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Tuesday round-up

Yesterday, the court declined to review a court of appeals decision holding that North Carolina’s 2013 voting law, which included a voter ID requirement and other restrictions on voting, was passed with racially discriminatory intent. Amy Howe covers yesterday’s orders list for this blog. In The Washington Post, Robert Barnes reports that in a statement accompanying the order in the North Carolina voter ID case, “Chief Justice John G. Roberts Jr. noted the particular circumstances of the appeal, in which the Republican legislative leadership attempted to continue the appeal and the Democratic governor and attorney general sought to abandon it,” and invoked the court’s “frequent admonition that ‘[t]he denial of a writ of certiorari imports no expression of opinion upon the merits of the case.’” Additional coverage comes from Pete Williams at NBC News, the Associated Press, Adam Liptak and Michael Wines in The New York Times, Greg Stohr at Bloomberg, Lyle Denniston at his eponymous blog, Lydia Wheeler at The Hill, Lawrence Hurley at Reuters, Ariane de Vogue and Daniella Diaz at CNN, Vann R. Newkirk II in The Atlantic, Gary Gately at Talk Media News, and Josh Gerstein at Politico. Commentary comes from Rick Hasen in the Election Law Blog, who notes that “[t]hese days at the Supreme Court, getting the Court not to hear a voting case is a significant victory,” Ian Millhiser at ThinkProgress, who cautions that “Monday’s victory for voting rights is likely to prove temporary,” Ari Berman in The Nation, Paul Waldman in The Washington Post, and German Lopez at Vox.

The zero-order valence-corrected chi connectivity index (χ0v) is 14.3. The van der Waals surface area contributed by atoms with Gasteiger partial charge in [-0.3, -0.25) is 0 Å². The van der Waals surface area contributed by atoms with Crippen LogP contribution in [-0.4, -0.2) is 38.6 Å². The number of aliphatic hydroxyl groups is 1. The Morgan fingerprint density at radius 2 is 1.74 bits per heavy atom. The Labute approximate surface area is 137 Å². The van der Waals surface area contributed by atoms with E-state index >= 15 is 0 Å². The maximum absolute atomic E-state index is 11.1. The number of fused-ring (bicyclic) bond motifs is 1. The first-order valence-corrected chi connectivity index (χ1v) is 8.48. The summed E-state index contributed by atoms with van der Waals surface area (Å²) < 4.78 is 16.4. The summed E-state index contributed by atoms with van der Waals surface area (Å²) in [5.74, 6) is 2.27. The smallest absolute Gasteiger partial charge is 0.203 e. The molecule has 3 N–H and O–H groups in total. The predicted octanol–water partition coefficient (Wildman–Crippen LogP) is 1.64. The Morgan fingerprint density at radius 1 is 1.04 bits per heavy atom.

The court also issued opinions in three cases yesterday. In Kindred Nursing Centers Limited Partnership v. Clark, the court ruled 7-1 that a power of attorney does not need to address arbitration specifically before an agent can bind her principal to an arbitration agreement. Ronald Mann has this blog’s opinion analysis. Tony Mauro reports on the decision in The National Law Journal (subscription or registration required), noting that the court “continued its streak of pro-arbitration rulings,” and that the “seemingly narrow case” “could have broader ramifications for the nursing home industry in particular and businesses in general that look to the Federal Arbitration Act to protect arbitration agreements from invalidation under state laws.” At his eponymous blog, Ross Runkel looks at the opinion, describing its “significant teaching” as “a strong re-statement that the FAA requires courts to place arbitration agreements on equal footing with all other contracts at the contract-formation stage as well as the contract-enforcement stage.” At Stinson Leonard Street’s Arbitration Nation, Liz Kramer observes that the “interesting piece” of the opinion “is that the seven member majority went out of its way to cut off some of the ‘on trend’ methods that state courts have been using to avoid arbitration clauses.”